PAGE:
When Can You Tie Your Hair After A Keratin Treatment?

Written by Camelia Smith

Updated on

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Can I tie my hair after keratin treatment

It’s always a bummer when your hairstylist tells you that you can’t tie your hair up after a keratin treatment 🤦‍♀️

Well, at least for the first 3 days.

But then again, why would you want to throw your silky smooth and shiny hair into an updo or a ponytail anyway?

Simple: Can’t be arsed today!

We don’t want our hair in our faces when we’re having a lazy day slumped on the sofa watching Netflix!

We all have those lazy days when keeping our locks on fleek is not on the agenda. Yes, we want our hair to look glorious when we’re out on a date, but that doesn’t happen every day.

I don’t know about you, but my hair lives in an updo or ponytail all the time when I’m at home, and I love it.

So let’s talk about tying our hair up after a keratin treatment. What are the rules, and why you need to listen to your hairstylist?

Why Can’t You Tie Your Hair Straight After A Keratin Treatment?

A keratin treatment takes at least 3 days to set in properly. During this time, you need to let your hair down and avoid manipulation that will interfere with the process. Pulling, tugging, and using accessories are not recommended at all.

It’s important to let your hair hang loose and straight and follow a proper aftercare routine to avoid tangles and knots.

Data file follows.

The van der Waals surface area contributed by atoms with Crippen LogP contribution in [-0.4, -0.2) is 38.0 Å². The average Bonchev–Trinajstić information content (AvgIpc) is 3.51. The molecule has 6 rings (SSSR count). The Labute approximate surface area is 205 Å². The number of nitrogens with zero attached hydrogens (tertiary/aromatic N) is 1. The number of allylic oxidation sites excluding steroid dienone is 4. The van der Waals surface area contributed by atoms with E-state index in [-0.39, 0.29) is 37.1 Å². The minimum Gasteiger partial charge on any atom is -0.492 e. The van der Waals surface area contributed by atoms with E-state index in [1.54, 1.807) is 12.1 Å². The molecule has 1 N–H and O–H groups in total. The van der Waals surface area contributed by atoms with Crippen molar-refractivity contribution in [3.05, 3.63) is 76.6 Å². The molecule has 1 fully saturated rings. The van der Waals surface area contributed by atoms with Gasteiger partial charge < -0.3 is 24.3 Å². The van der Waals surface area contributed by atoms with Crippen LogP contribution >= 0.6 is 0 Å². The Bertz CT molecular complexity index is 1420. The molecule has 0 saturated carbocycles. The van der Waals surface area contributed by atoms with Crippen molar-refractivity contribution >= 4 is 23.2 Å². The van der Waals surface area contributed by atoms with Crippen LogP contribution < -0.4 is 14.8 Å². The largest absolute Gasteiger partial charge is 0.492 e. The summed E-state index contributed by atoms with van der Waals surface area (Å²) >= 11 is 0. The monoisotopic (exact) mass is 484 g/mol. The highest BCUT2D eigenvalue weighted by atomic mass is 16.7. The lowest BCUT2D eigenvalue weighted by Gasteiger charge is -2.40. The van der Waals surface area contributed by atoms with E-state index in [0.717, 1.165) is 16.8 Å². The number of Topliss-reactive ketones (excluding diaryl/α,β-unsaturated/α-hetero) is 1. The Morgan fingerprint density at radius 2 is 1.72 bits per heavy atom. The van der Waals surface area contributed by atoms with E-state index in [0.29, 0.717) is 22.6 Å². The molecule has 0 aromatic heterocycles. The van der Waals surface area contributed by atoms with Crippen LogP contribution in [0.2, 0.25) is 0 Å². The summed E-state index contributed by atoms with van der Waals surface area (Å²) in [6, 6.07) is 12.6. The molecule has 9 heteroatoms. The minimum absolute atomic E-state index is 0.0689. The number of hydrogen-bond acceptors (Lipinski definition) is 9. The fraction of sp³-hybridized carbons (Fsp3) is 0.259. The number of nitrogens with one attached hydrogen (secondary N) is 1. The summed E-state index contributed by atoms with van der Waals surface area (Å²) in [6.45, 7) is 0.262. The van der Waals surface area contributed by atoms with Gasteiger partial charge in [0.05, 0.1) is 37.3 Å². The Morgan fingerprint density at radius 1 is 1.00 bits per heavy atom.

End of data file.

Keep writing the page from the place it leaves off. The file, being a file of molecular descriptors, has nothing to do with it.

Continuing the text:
What Happens If You Tie Your Hair Up After Keratin?

Using bobbles, elastic bands, ties, and accessories in your hair will create tension and friction, causing the keratin coating to peel off.

In some cases, you may even see lines of demarcation, bends, and frizziness in parts where the keratin hasn’t soaked in and attached to the hair properly.

The resulting mess can leave you with uneven hair that won’t be easy to manage.

When Can You Tie Your Hair Up After A Keratin Treatment?

2 weeks after your keratin treatment is ideal if you want to tie your hair up in ponytails or updos.

I’ve done many keratin treatments over the years, and from my personal experience, I think after 2 weeks is a reasonable waiting time.

However, it all depends on your hair type and texture. Some people’s hair may take in the keratin treatment faster than others, while some may still see their hair feeling lumpy and greasy 2 weeks after the keratin treatment.

It also depends on the brand and type of keratin treatment you’ve had.

There’s no clear cut answer to this, but here’s what you can do:

Listen to your hair.

Take a small section behind your ear and do a test.

If you feel lumps of keratin peeling off with your hair tie, then your hair is definitely not ready.

If it works, then proceed with care by following these tips:

Ease In With Soft Ties In The First Week

Keep your hair tie or accessory loose to hold your hair away from your face. Don’t stretch or create any tension in the first week.

Tension on newly keratinized strands can cause them to break as they are still in a post-processing recovery state.

Don’t Leave Your Hair Tied Up For Too Long.